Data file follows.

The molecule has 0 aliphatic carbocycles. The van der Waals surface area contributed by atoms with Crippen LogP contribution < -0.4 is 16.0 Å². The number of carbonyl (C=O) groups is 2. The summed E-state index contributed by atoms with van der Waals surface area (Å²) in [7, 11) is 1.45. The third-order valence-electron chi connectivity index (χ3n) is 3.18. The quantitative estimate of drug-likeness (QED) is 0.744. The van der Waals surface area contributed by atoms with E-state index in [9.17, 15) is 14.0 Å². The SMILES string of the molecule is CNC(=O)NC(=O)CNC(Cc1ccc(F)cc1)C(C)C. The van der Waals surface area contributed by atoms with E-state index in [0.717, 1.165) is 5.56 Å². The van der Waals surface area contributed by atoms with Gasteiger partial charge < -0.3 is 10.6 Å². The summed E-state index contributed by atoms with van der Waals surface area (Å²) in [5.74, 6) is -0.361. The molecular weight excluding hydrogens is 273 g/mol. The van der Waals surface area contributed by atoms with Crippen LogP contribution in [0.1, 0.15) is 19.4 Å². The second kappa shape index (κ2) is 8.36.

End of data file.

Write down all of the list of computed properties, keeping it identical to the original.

The molecule has 0 aliphatic carbocycles. The van der Waals surface area contributed by atoms with Crippen LogP contribution < -0.4 is 16.0 Å². The number of carbonyl (C=O) groups is 2. The summed E-state index contributed by atoms with van der Waals surface area (Å²) in [7, 11) is 1.45. The third-order valence-electron chi connectivity index (χ3n) is 3.18. The quantitative estimate of drug-likeness (QED) is 0.744. The van der Waals surface area contributed by atoms with E-state index in [9.17, 15) is 14.0 Å². The SMILES string of the molecule is CNC(=O)NC(=O)CNC(Cc1ccc(F)cc1)C(C)C. The van der Waals surface area contributed by atoms with E-state index in [0.717, 1.165) is 5.56 Å². The van der Waals surface area contributed by atoms with Gasteiger partial charge < -0.3 is 10.6 Å². The summed E-state index contributed by atoms with van der Waals surface area (Å²) in [5.74, 6) is -0.361. The molecular weight excluding hydrogens is 273 g/mol. The van der Waals surface area contributed by atoms with Crippen LogP contribution in [0.1, 0.15) is 19.4 Å². The second kappa shape index (κ2) is 8.36.